The fistula plug technique is a new appreciable innovation.However some of the high fistulas have side branches and associated cavities. Filling all these tree like fistulas is practically not possible.Furthermore we should also take into consideration the cost and availability of such biological plug. For selected patients with simple high fistulas,this new technique is a truly good innovation. read full comment

Comment on: van Koperen et al. BMC Surgery, 8:11

Appendicitis- a common presentation of uncommon diseases (JOHN GRIFSON, 10 December 2007)

Appendicitis ,a common surgical emergency is known for its complex presentations.Although appendicitis usually results secondary to luminal obstruction,one has to remember that tumors of appendix also presents as appendicitis(1).There are case reports of caecal carcinoma(2),ileocaecal tuberculosis presenting as appendicitis.Histopathological examination of appendectomy specimens is a routine in most hospitals.It is essential to document inflamed appendix as the cause of pain abdomen and to rule out a tumor of appendix REFERENCES1)McCusker ME, Cote TR, Clegg LX, Sobin LH. Primary malignant neoplasms of the appendix: A population-based study from the surveillance, epidemiology and end-results program, 1973-1998. Cancer 2002;94:3307-122)Bizer LS.Acute appendicitis is rarely the initial... read full comment

Comment on: Jones et al. BMC Surgery, 7:17

alternative possibilities (ashish ohri, 14 November 2006)

Sir,a very good case report of necrotizing fascitis secondary to cecal perforation.i would like to add that radiological investigations in these cases provide with the diagnosis of retroperitoneal abscess but not with the source of the abscess definitely.in this case while doing the debridement, the source could be localized but in practice, the more common source would be a perforated retrocecal appendix or pyonephrosis, for which a deliberate effort should be made if the source is not readily clear.with warm regards,Dr Ashish OhriDeptt of Surgery.Dayanand Medical COllege & Hospital,LudhianaIndia. read full comment

Comment on: Marron et al. BMC Surgery, 6:11

Field Restriction (Dave Hopkins, 25 April 2006)

The only possible contraindication to an open small incision cholecystectomy is that an unexperienced surgeon may be impacted by the limited range of the field. However, seeing as many of these cases were elective cases, unexperienced surgeons probably did not perform them. Looking at this scenario from the perspective of a busy Emergency Department, I would have to say that during a time of increased patient flow or heavy trauma, a case like this would be deemed a non-life-threatening emergency and would most likely be handed off to a less experienced surgeon. This could result in extreme morbidity or mortality in a severe case. This is a very unusual situation and may never occur. But, this is a subject and scenario that could possibly be postulated before such a scenario became standard... read full comment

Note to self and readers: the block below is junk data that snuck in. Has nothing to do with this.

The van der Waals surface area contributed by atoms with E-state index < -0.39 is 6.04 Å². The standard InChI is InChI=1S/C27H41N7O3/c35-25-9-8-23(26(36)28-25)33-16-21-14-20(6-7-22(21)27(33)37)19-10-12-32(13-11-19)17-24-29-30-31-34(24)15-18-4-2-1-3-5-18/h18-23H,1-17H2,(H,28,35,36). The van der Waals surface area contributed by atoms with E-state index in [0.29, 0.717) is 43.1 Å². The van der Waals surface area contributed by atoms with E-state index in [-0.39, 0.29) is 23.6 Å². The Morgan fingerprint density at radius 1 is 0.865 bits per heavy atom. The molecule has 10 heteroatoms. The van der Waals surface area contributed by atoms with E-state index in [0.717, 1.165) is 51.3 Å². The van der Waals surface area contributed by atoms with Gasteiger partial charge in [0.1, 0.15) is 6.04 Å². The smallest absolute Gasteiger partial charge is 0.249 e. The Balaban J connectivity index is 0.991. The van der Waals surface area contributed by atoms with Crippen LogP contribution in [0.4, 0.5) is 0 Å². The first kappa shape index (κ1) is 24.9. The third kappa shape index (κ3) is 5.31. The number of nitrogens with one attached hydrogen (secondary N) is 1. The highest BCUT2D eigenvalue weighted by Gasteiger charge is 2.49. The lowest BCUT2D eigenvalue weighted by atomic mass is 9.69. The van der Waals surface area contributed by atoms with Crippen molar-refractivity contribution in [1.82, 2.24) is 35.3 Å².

Comment on: Leo et al. BMC Surgery, 6:5

Can bile duct injuries be prevented? A grossly underpowered study. (P Sufi, 04 July 2005)

This study is not powered to detect bile duct injuries (BDI). If we assume that BDI incidence is around 0.5%, then a study population of 46 patients can not realistically detect any difference in the BDI rate. read full comment

Comment on: Sari et al. BMC Surgery, 5:14

Naltrexone (Russell Rusty Reitz, 12 February 2005)

I would like to know or have more knowledge ofNaltrexone on it's use in the Irritable bowelsyndrome area. If you have knowledge in area please foreword it to redhot@ptd.net RussellRusty Reitz. Apparently a lot of people areaware of this drug for IBS. Also any or moreknowledge that you might want to share with me.Thanks much read full comment

Comment on: Beco et al. BMC Surgery, 4:15

What decision to take? (Imthiaz Ahamed, 19 January 2004)

The case was really an interesting one. But the decision whether to operate if it is a high risk with poor control has not been specified.For the case mentioned, how could we proceed if the condition of the patient is worsening? Could you throw some light on this as it will help junior doctors like us. read full comment

Comment on: Brinkman et al. BMC Surgery, 4:1